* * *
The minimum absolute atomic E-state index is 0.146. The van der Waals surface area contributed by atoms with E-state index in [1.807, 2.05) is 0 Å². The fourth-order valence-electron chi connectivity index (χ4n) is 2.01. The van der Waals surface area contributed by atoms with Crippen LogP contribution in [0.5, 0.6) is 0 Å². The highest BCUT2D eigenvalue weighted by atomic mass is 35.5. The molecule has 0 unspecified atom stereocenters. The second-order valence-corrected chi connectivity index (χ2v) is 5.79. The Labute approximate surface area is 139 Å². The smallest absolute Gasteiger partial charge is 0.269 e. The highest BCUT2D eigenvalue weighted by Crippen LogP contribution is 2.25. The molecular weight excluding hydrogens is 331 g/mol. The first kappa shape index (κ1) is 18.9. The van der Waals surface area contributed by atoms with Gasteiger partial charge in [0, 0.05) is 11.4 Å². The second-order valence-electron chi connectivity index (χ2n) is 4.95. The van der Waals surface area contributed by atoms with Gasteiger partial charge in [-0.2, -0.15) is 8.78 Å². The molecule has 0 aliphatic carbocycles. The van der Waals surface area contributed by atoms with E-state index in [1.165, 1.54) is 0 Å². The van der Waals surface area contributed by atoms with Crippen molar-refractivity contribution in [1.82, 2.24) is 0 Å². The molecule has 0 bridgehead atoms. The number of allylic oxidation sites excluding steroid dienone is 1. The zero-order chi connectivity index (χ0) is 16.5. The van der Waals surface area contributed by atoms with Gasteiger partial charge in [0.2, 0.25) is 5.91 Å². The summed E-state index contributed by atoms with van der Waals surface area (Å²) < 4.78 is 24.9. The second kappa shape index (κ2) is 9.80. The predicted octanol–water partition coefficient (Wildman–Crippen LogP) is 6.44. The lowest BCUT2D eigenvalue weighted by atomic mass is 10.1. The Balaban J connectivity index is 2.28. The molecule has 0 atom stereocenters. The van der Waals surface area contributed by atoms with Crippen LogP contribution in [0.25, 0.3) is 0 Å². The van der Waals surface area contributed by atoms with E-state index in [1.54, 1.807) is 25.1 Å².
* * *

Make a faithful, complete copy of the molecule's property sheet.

The minimum absolute atomic E-state index is 0.146. The van der Waals surface area contributed by atoms with E-state index in [1.807, 2.05) is 0 Å². The fourth-order valence-electron chi connectivity index (χ4n) is 2.01. The van der Waals surface area contributed by atoms with Crippen LogP contribution in [0.5, 0.6) is 0 Å². The highest BCUT2D eigenvalue weighted by atomic mass is 35.5. The molecule has 0 unspecified atom stereocenters. The second-order valence-corrected chi connectivity index (χ2v) is 5.79. The Labute approximate surface area is 139 Å². The smallest absolute Gasteiger partial charge is 0.269 e. The highest BCUT2D eigenvalue weighted by Crippen LogP contribution is 2.25. The molecular weight excluding hydrogens is 331 g/mol. The first kappa shape index (κ1) is 18.9. The van der Waals surface area contributed by atoms with Gasteiger partial charge in [0, 0.05) is 11.4 Å². The second-order valence-electron chi connectivity index (χ2n) is 4.95. The van der Waals surface area contributed by atoms with Gasteiger partial charge in [-0.2, -0.15) is 8.78 Å². The molecule has 0 aliphatic carbocycles. The van der Waals surface area contributed by atoms with E-state index in [1.165, 1.54) is 0 Å². The van der Waals surface area contributed by atoms with Crippen molar-refractivity contribution in [1.82, 2.24) is 0 Å². The molecule has 0 bridgehead atoms. The number of allylic oxidation sites excluding steroid dienone is 1. The zero-order chi connectivity index (χ0) is 16.5. The van der Waals surface area contributed by atoms with Gasteiger partial charge in [0.2, 0.25) is 5.91 Å². The summed E-state index contributed by atoms with van der Waals surface area (Å²) < 4.78 is 24.9. The second kappa shape index (κ2) is 9.80. The predicted octanol–water partition coefficient (Wildman–Crippen LogP) is 6.44. The lowest BCUT2D eigenvalue weighted by atomic mass is 10.1. The Balaban J connectivity index is 2.28. The molecule has 0 atom stereocenters. The van der Waals surface area contributed by atoms with Crippen LogP contribution in [0.25, 0.3) is 0 Å². The van der Waals surface area contributed by atoms with E-state index in [1.54, 1.807) is 25.1 Å².